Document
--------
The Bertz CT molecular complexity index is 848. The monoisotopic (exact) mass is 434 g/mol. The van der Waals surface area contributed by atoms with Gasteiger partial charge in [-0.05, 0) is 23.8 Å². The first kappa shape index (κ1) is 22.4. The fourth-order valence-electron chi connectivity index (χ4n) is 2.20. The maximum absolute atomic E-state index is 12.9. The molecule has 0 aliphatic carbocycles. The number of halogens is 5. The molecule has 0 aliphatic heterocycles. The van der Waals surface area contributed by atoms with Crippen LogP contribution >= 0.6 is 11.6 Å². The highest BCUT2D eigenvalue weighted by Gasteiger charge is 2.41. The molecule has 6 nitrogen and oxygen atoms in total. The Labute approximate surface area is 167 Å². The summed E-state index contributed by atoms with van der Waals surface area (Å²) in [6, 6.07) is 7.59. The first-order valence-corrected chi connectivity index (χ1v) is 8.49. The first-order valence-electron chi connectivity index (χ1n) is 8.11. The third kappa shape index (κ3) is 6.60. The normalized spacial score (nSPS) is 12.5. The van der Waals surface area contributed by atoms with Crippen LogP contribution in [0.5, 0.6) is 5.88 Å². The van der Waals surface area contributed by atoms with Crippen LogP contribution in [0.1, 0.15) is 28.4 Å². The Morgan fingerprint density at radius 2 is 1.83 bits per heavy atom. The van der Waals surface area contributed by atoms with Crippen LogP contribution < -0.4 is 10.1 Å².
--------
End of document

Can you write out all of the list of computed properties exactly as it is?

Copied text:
The Bertz CT molecular complexity index is 848. The monoisotopic (exact) mass is 434 g/mol. The van der Waals surface area contributed by atoms with Gasteiger partial charge in [-0.05, 0) is 23.8 Å². The first kappa shape index (κ1) is 22.4. The fourth-order valence-electron chi connectivity index (χ4n) is 2.20. The maximum absolute atomic E-state index is 12.9. The molecule has 0 aliphatic carbocycles. The number of halogens is 5. The molecule has 0 aliphatic heterocycles. The van der Waals surface area contributed by atoms with Crippen LogP contribution >= 0.6 is 11.6 Å². The highest BCUT2D eigenvalue weighted by Gasteiger charge is 2.41. The molecule has 6 nitrogen and oxygen atoms in total. The Labute approximate surface area is 167 Å². The summed E-state index contributed by atoms with van der Waals surface area (Å²) in [6, 6.07) is 7.59. The first-order valence-corrected chi connectivity index (χ1v) is 8.49. The first-order valence-electron chi connectivity index (χ1n) is 8.11. The third kappa shape index (κ3) is 6.60. The normalized spacial score (nSPS) is 12.5. The van der Waals surface area contributed by atoms with Crippen LogP contribution in [0.5, 0.6) is 5.88 Å². The van der Waals surface area contributed by atoms with Crippen LogP contribution in [0.1, 0.15) is 28.4 Å². The Morgan fingerprint density at radius 2 is 1.83 bits per heavy atom. The van der Waals surface area contributed by atoms with Crippen LogP contribution < -0.4 is 10.1 Å².